9. BMcF
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    BMcF Senior Member

    Have had very good results over very many years with an Audi/Pathfinder 5-cyl naturally-aspirated diesel (1983 vintage?..about 75 HP..don't honestly recall off the top of my head). Smooth and lightweight..and reliable. The cam belt does need paid attention to and replaced at realistic intervals.
     
  10. CDK
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    CDK retired engineer

    Although timing belts in general are not the most reliable way to turn a camshaft, the VW engine has an excellent reputation. If the belt fails you do not need a spare one because the pistons have hit the valves, nearly always causing major damage.

    But belt failure in VW engines is very rare, even when the engine is neglected and the advice to replace the belt after 80.000 km or 4 years is ignored. I've seen VW engines where after more than 400.000 km the belt was so worn that it jumped over one or two teeth but still didn't break.
    Quite a difference with the GM Ecotec II engines. When they were introduced in 2000 the service interval was set at 80.000 km, later lowered to 60.000 but in my Frontera SUV the belt snapped at 52.000 km already and wrecked the engine.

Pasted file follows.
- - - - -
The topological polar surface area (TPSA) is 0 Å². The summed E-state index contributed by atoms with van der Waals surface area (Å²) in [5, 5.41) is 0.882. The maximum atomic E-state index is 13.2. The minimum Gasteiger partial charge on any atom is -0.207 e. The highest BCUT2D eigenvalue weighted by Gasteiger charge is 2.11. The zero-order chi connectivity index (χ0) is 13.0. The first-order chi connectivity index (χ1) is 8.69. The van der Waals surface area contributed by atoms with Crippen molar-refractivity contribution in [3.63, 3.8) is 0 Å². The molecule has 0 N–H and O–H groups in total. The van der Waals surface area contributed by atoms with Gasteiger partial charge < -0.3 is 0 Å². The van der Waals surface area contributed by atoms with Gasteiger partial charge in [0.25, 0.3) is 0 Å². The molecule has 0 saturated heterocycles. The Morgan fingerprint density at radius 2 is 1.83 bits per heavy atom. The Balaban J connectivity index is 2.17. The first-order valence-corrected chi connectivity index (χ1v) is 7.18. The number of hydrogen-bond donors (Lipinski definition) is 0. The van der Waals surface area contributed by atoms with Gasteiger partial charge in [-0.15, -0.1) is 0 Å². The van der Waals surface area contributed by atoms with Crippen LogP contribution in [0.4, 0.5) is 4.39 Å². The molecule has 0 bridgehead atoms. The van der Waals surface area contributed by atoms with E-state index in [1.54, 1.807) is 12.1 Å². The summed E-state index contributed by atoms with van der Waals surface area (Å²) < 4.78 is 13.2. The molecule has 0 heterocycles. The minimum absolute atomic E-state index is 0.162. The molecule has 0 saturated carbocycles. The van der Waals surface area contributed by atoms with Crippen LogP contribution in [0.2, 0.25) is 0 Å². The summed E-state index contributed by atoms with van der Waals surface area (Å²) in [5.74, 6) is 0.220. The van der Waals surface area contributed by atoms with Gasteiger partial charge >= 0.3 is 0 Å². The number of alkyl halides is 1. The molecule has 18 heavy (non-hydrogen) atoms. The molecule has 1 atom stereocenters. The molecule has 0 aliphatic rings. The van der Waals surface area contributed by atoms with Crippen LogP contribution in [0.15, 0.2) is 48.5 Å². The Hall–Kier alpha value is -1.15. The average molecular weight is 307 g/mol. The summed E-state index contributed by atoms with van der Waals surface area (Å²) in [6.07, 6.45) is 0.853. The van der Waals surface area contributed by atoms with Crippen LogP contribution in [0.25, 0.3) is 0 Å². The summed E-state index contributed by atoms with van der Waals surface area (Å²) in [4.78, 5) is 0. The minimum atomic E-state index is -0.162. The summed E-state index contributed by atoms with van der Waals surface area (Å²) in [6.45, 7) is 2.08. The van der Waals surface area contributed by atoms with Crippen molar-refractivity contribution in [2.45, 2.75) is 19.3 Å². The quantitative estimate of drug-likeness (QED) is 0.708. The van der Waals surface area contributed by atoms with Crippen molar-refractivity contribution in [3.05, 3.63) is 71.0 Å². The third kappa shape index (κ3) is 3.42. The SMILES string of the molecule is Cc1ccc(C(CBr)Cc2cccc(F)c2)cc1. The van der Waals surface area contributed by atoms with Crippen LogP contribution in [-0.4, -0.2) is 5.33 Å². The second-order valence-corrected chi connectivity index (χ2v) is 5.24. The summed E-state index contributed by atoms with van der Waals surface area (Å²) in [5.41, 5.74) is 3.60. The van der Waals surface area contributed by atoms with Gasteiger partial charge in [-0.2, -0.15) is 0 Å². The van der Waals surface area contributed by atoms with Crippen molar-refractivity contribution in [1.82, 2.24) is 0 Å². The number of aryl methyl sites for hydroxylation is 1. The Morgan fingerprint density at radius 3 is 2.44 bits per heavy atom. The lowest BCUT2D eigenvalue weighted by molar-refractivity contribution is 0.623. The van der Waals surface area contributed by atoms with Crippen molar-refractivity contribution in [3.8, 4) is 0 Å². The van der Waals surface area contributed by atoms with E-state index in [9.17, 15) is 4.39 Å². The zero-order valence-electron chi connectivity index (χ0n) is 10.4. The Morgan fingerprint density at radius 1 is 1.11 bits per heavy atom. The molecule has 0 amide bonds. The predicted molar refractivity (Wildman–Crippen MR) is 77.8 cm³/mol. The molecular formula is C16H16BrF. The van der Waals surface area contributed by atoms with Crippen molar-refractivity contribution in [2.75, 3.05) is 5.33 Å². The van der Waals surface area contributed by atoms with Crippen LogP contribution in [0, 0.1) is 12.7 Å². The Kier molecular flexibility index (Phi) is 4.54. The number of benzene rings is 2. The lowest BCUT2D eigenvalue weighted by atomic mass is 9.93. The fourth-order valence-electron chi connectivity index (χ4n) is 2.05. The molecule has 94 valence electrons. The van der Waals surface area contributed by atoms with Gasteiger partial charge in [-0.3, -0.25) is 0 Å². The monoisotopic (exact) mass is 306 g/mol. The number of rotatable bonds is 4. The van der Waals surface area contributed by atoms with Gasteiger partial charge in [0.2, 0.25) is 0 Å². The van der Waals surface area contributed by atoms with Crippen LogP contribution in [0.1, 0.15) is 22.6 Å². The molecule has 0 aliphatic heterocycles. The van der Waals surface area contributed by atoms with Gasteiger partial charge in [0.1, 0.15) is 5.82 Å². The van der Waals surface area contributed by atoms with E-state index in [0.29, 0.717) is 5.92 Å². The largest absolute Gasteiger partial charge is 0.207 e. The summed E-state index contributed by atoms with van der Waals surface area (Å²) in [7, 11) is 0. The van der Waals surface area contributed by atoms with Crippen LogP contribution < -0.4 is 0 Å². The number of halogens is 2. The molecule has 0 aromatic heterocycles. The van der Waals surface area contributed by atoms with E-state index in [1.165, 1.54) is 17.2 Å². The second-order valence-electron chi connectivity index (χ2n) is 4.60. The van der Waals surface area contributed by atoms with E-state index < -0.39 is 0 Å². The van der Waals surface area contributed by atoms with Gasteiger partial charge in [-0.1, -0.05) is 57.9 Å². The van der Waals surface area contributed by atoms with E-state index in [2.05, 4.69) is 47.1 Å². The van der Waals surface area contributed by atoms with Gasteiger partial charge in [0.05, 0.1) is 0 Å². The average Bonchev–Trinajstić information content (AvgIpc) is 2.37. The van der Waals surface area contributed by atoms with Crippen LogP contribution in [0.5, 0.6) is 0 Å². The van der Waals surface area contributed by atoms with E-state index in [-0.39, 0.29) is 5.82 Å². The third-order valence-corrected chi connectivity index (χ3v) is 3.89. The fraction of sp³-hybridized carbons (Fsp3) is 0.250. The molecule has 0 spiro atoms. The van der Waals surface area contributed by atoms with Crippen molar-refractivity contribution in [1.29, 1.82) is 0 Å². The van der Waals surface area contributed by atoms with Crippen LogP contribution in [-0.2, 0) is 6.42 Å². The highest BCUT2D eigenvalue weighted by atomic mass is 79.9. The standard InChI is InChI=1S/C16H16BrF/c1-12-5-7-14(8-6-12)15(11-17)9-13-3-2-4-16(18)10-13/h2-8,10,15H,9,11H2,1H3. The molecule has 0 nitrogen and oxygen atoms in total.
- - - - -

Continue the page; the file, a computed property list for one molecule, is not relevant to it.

11. powerabout
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    powerabout Senior Member

    Did you get w/tee CDK?

    but how does a MARINE engine go when it doesnt get used for a few months and the crankshaft pulley down close to the bilge is all corroded and that cycle goes on for a while before the belt change due date
     
  12. powerabout
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    powerabout Senior Member

    All marine diesels are going to be configured like that soon
     
  13. CDK
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    CDK retired engineer

    Good point Powerabout!

    I lifted the floor to look at my engines because recently I had a cracked hose that splashed seawater all over the place and had been doing so for quite some time before the electronics failed and the throttle stopped responding.
    Both engines look like sh*t and badly need to be cleaned, but as far as I can see the timing belt pulleys are OK. They are quite well protected with a plastic cover.
     
  14. BMcF
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    BMcF Senior Member

    As with thousands of Volvo 4-bangers have the same belt arrangement. Trying to get a really nasty looking one cleaned up as we speak; want it to look "pretty" before it goes back in to a vintage Carlson/Glastron.:D
     

  15. Rjonaton
    Joined: May 2013
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    Rjonaton New Member

    Hi Tronico , Volkswagen engine are best in category with better performance output and mpg.
    However, unfortunately I have not used until now but I had collected some useful information from hiperformer.com/marine-engines webpage about this engine, and I am planning to buy this engine for my boat in coming month.